Thursday, April 23, 2015

Shankaracharya, Untouchable and Four Dogs

In Shiva's Eight post I have mentioned one Adi Shankaracharya's story. More detailed about it.

One day Shankara with his disciples went for their bath in the Ganges. When they came close to the Manikarnika Ghat they saw an untouchable worker at the cremation ground at the bottom of the social scale and devoid of any culture, primitive in their sight, extremely ugly and of a terrifying shape. The man who held four dogs in leash, was approaching in a disorderly way from the opposite direction. Finding no way of avoiding the man, Shankara, greeted him and said, "Untouchable! Step aside aside with your dogs so that we can pass."
The man did not seem to listen to his words at all, and did not wait or deflect. Instead he went on. Shankara cried out again in a somewhat excited voice, "Stop, fellow, stop! A leave a passage for us."
Still the man did not care to pay heed to Shankara. The terrible-looking man burst out into hideous guffaw. Then he turned to Shankara and spoke in Sanskrit verses,
"Who are you asking to move aside? Are you demanding an omnipresent Self to do so or the body to do so? If you ask the body to move aside - if it is inert matter, how can it move at all?
"And how is your own body distinct and different from any other body?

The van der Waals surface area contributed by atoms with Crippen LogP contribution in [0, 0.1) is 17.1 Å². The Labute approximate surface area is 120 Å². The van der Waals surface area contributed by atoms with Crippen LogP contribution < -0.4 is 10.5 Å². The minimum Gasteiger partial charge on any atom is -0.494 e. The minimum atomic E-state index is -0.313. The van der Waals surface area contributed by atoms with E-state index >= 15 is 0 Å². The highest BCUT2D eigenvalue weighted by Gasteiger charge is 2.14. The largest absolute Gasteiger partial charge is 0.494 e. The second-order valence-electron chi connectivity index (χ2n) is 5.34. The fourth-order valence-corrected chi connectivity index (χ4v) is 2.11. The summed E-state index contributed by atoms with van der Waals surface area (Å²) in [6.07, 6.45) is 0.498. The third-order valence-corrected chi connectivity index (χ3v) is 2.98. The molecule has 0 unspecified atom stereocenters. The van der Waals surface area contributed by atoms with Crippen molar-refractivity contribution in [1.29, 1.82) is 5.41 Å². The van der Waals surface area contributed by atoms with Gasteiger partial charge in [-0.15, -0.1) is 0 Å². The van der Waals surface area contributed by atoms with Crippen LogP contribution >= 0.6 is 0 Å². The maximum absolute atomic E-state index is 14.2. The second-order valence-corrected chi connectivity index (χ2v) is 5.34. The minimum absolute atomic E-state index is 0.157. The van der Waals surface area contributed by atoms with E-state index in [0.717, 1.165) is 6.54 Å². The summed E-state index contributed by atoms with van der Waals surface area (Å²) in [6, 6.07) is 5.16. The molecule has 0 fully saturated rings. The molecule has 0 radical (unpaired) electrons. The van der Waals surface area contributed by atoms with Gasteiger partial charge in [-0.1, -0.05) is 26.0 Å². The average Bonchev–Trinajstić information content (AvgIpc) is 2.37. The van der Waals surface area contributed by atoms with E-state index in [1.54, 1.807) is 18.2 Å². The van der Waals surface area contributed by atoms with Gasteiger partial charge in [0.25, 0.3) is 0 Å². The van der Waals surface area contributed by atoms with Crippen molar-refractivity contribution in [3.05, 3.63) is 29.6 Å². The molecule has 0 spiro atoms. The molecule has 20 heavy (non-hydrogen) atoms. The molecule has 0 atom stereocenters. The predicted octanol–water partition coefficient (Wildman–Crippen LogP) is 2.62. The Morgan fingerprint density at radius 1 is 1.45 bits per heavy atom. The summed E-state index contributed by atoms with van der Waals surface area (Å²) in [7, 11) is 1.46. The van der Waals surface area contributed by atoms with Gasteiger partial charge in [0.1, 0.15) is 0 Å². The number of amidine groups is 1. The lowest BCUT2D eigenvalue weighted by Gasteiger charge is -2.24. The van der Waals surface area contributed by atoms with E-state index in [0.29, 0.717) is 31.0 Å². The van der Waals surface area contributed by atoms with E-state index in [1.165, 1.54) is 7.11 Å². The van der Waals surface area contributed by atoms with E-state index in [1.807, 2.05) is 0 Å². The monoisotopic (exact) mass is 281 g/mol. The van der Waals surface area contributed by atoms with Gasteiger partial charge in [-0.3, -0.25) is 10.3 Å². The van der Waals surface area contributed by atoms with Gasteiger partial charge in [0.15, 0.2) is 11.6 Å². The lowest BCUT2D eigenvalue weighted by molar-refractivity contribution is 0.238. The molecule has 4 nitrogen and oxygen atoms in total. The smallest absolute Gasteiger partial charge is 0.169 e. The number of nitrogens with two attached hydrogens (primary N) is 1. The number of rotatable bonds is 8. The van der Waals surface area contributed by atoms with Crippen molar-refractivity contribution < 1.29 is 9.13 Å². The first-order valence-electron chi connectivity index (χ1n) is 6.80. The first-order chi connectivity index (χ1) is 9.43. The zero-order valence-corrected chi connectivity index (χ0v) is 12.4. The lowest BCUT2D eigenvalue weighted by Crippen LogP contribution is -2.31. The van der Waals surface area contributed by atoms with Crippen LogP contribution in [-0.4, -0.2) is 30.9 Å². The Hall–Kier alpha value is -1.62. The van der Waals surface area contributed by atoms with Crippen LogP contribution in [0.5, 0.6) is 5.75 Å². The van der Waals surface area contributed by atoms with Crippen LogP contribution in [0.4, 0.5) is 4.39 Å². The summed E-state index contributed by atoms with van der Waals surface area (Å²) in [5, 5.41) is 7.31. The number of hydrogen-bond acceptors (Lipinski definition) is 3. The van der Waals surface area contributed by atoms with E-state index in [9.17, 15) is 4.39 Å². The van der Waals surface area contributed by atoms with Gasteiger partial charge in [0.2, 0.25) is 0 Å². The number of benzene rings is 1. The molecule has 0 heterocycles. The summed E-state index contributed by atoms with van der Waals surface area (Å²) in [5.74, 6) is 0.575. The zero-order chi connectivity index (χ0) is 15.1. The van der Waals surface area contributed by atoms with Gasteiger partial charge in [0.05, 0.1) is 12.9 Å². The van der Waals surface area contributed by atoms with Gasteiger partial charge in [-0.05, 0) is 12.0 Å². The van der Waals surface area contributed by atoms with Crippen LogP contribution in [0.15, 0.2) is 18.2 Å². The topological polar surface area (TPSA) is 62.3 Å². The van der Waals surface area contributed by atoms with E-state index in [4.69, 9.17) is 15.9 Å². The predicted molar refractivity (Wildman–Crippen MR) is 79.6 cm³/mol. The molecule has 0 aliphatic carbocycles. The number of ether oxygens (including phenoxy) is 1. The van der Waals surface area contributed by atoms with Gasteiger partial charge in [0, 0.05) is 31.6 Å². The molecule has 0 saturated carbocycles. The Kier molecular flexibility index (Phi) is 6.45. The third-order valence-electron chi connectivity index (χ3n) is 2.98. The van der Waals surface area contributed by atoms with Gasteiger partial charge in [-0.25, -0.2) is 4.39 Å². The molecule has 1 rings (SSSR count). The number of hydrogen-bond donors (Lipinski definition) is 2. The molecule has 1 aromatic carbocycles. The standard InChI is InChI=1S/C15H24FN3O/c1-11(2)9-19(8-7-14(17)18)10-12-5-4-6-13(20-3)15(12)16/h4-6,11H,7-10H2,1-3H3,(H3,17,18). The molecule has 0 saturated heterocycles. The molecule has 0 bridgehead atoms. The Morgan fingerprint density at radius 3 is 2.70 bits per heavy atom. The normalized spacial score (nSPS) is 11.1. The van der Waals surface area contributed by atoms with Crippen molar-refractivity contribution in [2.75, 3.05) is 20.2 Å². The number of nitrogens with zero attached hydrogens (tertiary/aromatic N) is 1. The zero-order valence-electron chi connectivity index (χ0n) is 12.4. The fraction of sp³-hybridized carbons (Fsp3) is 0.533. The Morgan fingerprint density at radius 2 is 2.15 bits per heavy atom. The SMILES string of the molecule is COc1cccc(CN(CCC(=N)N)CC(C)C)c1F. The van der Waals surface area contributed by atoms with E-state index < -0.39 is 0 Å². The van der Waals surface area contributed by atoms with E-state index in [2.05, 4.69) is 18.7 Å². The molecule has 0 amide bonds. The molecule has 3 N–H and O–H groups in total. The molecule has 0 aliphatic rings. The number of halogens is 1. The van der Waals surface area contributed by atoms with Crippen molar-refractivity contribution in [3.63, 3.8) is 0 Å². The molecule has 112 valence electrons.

"You say that you are firmly established and rooted in the Supreme Truth that there is but One non-dual Entity - One without a second. I see that you are indulging in vain pride through words of wisdom.
"Now, is there any difference between the untouchable and the Brahmin in the eye of the knower of Truth?"
On hearing these words and others too, Shankara was greatly ashamed. He clasped his palms in adoration of the man and spoke,
"He who perceives all beings with an awareness of Same-sightedness, acts in consonance with that perception of sameness in all - he indeed is my Guru. I bow down at his feet many times."
But Shankara saw something else too: A divine Being, radiant and shining like the sun and the fire, had met him in all glory, holding the four Vedas (the four dogs) in his hands.

The same episode from a remarkable old film "Adi Shankaracharya" (1983):


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